This is government-approved extinction in action.

            John Edwards

This article was originally published in the VOICES FOR THE EARTH column in The Daily Examiner on December 30, 2019. 

Sunday 12 January 2020


North East Forest Alliance Media Release
January 13, 2020 

The North East Forest Alliance totally rejects industry claims that logging is good for koalas, while calling for an immediate logging and clearing moratorium on all 'highly suitable koala habitat' as identified by the Government.

Logging has removed many of the large trees preferred by Koalas for feeding as well as vital fire refuges out of the reach of ground fires, in the process reducing Koala populations and making forests drier and more flammable, said NEFA spokesperson Dailan Pugh.

"Logging has had a profound impact on Koalas and their chances of surviving our apocalyptic future.

"North-east NSW Koala populations have declined over 50% in the past 20 years, and last year 30% of 'highly suitable koala habitat' was burnt, including many known core populations. Thousands of Koalas were killed.

"The Banyabba population is one of the worst affected with 84% of 'highly suitable koala habitat' burnt in the Busbys Flat and Myall Creek fires. This covers lowland forests from the Richmond Range through to Iluka on the coast, and from Lawrence on the Clarence River north to Mongogarie, south of Casino.

"NEFA's monitoring of Koalas on State Forests south of Casino has found 90% of Koalas have been lost from the fireground, so over three-quarters of the Banyabba Koala population is likely to have been lost. This population was already in decline before the fires.

"Koalas face a precarious future, particularly if we continue to log their feed and fire refuge trees. The Koalas need the same trees the loggers want.

"If we want to give Koalas a chance to recover from the devastating impacts of the bushfires, the Government must act urgently to stop logging and clearing of all 'highly suitable koala habitat'.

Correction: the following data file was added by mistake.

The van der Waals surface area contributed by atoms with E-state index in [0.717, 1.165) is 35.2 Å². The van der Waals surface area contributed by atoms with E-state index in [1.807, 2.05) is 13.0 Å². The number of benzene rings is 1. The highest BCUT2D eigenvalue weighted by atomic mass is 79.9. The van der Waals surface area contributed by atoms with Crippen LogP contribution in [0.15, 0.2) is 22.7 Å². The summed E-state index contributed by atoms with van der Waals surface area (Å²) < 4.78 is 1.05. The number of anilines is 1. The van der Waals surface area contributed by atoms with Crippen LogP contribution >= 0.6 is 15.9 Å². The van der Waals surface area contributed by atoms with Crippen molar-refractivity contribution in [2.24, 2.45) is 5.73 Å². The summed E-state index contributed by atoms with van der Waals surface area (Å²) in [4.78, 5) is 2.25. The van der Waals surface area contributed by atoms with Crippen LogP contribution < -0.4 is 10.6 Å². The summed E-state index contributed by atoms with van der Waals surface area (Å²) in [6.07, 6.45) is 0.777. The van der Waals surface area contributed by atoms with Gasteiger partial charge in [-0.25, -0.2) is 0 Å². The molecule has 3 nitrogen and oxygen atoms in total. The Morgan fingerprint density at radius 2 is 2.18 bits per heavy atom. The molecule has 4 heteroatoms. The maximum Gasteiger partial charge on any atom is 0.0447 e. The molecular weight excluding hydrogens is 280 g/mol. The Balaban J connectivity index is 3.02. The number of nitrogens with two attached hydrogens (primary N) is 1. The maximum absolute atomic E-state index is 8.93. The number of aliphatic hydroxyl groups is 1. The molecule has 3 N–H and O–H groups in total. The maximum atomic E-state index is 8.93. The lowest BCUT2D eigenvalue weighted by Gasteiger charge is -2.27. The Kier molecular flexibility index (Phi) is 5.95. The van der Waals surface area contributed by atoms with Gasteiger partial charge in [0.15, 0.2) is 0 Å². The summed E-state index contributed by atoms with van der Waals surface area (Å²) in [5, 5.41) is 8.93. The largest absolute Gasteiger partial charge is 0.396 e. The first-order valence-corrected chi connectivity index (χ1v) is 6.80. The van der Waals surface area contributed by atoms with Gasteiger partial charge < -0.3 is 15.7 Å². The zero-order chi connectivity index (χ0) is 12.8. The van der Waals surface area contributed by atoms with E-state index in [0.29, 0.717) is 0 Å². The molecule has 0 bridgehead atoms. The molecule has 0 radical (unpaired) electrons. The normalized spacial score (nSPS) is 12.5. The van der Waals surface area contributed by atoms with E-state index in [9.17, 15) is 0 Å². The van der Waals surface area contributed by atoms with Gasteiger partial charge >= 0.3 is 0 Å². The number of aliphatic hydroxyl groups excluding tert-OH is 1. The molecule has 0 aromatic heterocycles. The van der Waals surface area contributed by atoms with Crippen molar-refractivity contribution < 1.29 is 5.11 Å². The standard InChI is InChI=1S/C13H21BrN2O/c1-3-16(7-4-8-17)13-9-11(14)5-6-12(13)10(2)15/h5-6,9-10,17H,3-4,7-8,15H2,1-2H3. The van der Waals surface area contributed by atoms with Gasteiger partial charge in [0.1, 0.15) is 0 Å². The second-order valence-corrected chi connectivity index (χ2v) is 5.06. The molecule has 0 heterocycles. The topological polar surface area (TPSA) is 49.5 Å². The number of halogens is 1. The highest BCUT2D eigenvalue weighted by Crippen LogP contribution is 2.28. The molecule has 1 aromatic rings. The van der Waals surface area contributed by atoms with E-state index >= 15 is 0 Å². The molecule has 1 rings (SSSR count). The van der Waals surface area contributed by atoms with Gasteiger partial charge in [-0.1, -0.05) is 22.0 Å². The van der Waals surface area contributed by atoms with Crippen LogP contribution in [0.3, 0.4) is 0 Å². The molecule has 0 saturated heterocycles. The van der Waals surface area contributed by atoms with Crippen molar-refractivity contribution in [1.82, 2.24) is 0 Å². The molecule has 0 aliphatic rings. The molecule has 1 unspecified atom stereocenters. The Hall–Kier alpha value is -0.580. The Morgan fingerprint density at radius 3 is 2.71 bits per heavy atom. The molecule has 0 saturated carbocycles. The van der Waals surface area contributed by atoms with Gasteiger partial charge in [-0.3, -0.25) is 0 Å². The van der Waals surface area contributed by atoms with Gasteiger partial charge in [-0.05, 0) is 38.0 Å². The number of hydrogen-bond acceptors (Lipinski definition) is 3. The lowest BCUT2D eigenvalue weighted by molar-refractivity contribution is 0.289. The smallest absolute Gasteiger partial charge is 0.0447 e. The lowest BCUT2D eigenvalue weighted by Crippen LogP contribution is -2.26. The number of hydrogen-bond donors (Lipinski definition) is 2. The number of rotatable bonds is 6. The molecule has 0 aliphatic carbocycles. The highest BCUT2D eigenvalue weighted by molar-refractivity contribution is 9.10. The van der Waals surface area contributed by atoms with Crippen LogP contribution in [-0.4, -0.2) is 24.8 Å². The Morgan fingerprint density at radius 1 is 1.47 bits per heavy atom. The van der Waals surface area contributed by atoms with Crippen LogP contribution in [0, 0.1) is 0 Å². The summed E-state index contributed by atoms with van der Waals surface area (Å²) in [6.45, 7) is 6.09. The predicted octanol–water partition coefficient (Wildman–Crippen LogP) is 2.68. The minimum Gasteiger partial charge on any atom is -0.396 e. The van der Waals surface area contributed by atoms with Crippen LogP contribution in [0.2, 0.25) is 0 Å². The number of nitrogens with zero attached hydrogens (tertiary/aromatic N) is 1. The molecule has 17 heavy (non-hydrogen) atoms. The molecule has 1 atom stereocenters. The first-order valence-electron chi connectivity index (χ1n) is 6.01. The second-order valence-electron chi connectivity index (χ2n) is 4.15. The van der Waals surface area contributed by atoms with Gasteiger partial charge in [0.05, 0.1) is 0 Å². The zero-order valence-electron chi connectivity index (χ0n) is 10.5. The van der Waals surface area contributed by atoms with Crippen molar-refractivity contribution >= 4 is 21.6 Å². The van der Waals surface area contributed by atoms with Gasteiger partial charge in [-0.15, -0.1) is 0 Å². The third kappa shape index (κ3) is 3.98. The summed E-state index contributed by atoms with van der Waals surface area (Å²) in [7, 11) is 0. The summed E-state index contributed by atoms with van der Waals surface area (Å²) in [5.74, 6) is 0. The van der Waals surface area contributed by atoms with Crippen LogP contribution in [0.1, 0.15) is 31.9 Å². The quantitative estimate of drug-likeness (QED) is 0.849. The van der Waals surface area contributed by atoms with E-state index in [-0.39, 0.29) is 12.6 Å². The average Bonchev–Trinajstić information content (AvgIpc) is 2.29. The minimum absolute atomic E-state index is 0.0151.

"Given the immense loss of wildlife in the bushfires it is time to stop degrading their habitat and start restoring it. Business as usual is no longer an option if we want to save our wildlife" Mr. Pugh said.

Wednesday 8 January 2020


2019 has not been a good year for the natural environment either in Australia or elsewhere.  Here climate change has delivered a worsening drought and an escalating megafire disaster - both of which have caused devastating damage to the natural world as well as to the human world. 

Will 2020 be any better for the natural world?  It’s not looking at all promising at the moment.

Although I find it difficult to be optimistic about any improvement, I believe that our governments – and the politicians who serve in them – have been given a strong wake-up call that could lead to some positive action.

Below are some of the changes I hope to see in the coming year.

We need a commitment by all political parties to radically reduce carbon emissions as well as a bipartisan plan to phase out fossil fuel use.  Obviously we also need to plan a just transition for those communities which currently rely on fossil fuel industries.

Furthermore, as global citizens, we need to accept that coal should be left in the ground and acknowledge that opening new coal mines and expanding existing mines is not in either our interest or the global interest.  

The tax breaks given to fossil fuel companies should be abolished and fossil fuel company donations to political parties should be banned.  The Australian community needs its politicians to focus on the national interest, not the interests of polluting fossil fuel companies and their shareholders.

We need a serious effort to halt the biodiversity crisis that Australia is currently facing.  Much attention has recently been given to koalas, an iconic species, but they are a symbol for the hundreds of other species of flora and fauna that are also under threat of extinction. 

The NSW Government needs to take seriously this threat and give the natural environment a priority it has so far failed abysmally to do.  Laws relating to land-clearing and forestry operations need to be drastically changed. 
Will any of this happen?  It could if enough concerned community members force politicians to re-think their priorities.

            - Leonie Blain

This article was originally published in the VOICES FOR THE EARTH column in The Daily Examiner on January 6,   2020.